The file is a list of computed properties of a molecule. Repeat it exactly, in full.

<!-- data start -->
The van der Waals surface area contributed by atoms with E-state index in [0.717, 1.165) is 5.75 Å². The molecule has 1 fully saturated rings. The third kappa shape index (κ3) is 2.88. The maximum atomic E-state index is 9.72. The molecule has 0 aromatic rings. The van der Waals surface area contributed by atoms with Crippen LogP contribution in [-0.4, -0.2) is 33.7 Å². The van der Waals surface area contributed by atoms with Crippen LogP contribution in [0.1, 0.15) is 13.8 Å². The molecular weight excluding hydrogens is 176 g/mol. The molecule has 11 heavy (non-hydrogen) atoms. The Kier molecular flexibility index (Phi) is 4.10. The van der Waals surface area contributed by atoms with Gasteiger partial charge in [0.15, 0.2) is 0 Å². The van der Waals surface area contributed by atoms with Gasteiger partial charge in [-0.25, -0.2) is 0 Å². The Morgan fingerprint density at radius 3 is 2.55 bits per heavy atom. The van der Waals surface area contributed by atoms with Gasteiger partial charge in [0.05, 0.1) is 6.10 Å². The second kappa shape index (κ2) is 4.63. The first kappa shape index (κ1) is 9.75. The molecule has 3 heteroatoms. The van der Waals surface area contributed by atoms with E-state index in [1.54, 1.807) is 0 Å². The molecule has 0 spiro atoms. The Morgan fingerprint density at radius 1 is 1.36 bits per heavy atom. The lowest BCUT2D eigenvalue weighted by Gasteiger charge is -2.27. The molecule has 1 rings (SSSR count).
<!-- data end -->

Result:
The van der Waals surface area contributed by atoms with E-state index in [0.717, 1.165) is 5.75 Å². The molecule has 1 fully saturated rings. The third kappa shape index (κ3) is 2.88. The maximum atomic E-state index is 9.72. The molecule has 0 aromatic rings. The van der Waals surface area contributed by atoms with Crippen LogP contribution in [-0.4, -0.2) is 33.7 Å². The van der Waals surface area contributed by atoms with Crippen LogP contribution in [0.1, 0.15) is 13.8 Å². The molecular weight excluding hydrogens is 176 g/mol. The molecule has 11 heavy (non-hydrogen) atoms. The Kier molecular flexibility index (Phi) is 4.10. The van der Waals surface area contributed by atoms with Gasteiger partial charge in [0.15, 0.2) is 0 Å². The van der Waals surface area contributed by atoms with Gasteiger partial charge in [-0.25, -0.2) is 0 Å². The Morgan fingerprint density at radius 3 is 2.55 bits per heavy atom. The van der Waals surface area contributed by atoms with Gasteiger partial charge in [0.05, 0.1) is 6.10 Å². The second kappa shape index (κ2) is 4.63. The first kappa shape index (κ1) is 9.75. The molecule has 3 heteroatoms. The van der Waals surface area contributed by atoms with E-state index in [1.54, 1.807) is 0 Å². The molecule has 0 spiro atoms. The Morgan fingerprint density at radius 1 is 1.36 bits per heavy atom. The lowest BCUT2D eigenvalue weighted by Gasteiger charge is -2.27. The molecule has 1 rings (SSSR count).